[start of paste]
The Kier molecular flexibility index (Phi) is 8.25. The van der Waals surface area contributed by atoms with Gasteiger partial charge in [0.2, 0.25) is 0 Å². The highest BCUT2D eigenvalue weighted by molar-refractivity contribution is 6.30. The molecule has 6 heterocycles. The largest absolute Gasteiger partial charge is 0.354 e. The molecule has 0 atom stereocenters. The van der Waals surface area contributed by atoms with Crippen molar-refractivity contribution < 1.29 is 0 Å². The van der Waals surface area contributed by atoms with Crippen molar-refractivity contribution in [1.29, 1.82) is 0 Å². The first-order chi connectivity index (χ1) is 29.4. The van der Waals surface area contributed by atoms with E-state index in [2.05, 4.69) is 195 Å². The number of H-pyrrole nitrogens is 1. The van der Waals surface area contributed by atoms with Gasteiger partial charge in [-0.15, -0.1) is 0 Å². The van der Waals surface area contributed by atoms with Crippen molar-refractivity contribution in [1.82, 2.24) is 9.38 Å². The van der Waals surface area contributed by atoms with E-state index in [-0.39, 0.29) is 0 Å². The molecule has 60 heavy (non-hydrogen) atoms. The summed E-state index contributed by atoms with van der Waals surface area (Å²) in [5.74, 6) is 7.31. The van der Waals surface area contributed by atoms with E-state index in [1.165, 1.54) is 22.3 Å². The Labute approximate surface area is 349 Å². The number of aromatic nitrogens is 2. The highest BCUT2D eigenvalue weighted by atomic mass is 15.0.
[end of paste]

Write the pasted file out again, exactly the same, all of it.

The Kier molecular flexibility index (Phi) is 8.25. The van der Waals surface area contributed by atoms with Gasteiger partial charge in [0.2, 0.25) is 0 Å². The highest BCUT2D eigenvalue weighted by molar-refractivity contribution is 6.30. The molecule has 6 heterocycles. The largest absolute Gasteiger partial charge is 0.354 e. The molecule has 0 atom stereocenters. The van der Waals surface area contributed by atoms with Crippen molar-refractivity contribution < 1.29 is 0 Å². The van der Waals surface area contributed by atoms with Crippen molar-refractivity contribution in [1.29, 1.82) is 0 Å². The first-order chi connectivity index (χ1) is 29.4. The van der Waals surface area contributed by atoms with E-state index in [2.05, 4.69) is 195 Å². The number of H-pyrrole nitrogens is 1. The van der Waals surface area contributed by atoms with Gasteiger partial charge in [-0.15, -0.1) is 0 Å². The van der Waals surface area contributed by atoms with Crippen molar-refractivity contribution in [1.82, 2.24) is 9.38 Å². The van der Waals surface area contributed by atoms with E-state index in [-0.39, 0.29) is 0 Å². The molecule has 60 heavy (non-hydrogen) atoms. The summed E-state index contributed by atoms with van der Waals surface area (Å²) in [5.74, 6) is 7.31. The van der Waals surface area contributed by atoms with E-state index in [1.165, 1.54) is 22.3 Å². The Labute approximate surface area is 349 Å². The number of aromatic nitrogens is 2. The highest BCUT2D eigenvalue weighted by atomic mass is 15.0.